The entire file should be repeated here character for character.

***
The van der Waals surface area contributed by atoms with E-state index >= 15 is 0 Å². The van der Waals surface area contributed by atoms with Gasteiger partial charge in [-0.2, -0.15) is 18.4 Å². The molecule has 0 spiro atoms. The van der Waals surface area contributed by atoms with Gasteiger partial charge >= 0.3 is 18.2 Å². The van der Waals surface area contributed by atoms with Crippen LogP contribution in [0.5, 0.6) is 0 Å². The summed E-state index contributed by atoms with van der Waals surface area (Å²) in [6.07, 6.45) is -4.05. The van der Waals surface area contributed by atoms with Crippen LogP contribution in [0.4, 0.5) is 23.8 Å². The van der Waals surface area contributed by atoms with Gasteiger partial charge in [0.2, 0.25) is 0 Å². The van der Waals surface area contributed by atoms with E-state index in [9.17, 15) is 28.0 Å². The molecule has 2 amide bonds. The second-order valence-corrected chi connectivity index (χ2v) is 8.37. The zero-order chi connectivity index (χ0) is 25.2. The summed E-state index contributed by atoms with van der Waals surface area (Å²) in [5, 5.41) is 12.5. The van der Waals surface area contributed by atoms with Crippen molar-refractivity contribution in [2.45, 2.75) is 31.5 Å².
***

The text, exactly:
The van der Waals surface area contributed by atoms with E-state index >= 15 is 0 Å². The van der Waals surface area contributed by atoms with Gasteiger partial charge in [-0.2, -0.15) is 18.4 Å². The molecule has 0 spiro atoms. The van der Waals surface area contributed by atoms with Gasteiger partial charge >= 0.3 is 18.2 Å². The van der Waals surface area contributed by atoms with Crippen LogP contribution in [0.5, 0.6) is 0 Å². The summed E-state index contributed by atoms with van der Waals surface area (Å²) in [6.07, 6.45) is -4.05. The van der Waals surface area contributed by atoms with Crippen LogP contribution in [0.4, 0.5) is 23.8 Å². The van der Waals surface area contributed by atoms with Gasteiger partial charge in [0.2, 0.25) is 0 Å². The van der Waals surface area contributed by atoms with E-state index in [9.17, 15) is 28.0 Å². The molecule has 2 amide bonds. The second-order valence-corrected chi connectivity index (χ2v) is 8.37. The zero-order chi connectivity index (χ0) is 25.2. The summed E-state index contributed by atoms with van der Waals surface area (Å²) in [5, 5.41) is 12.5. The van der Waals surface area contributed by atoms with Crippen molar-refractivity contribution in [2.45, 2.75) is 31.5 Å².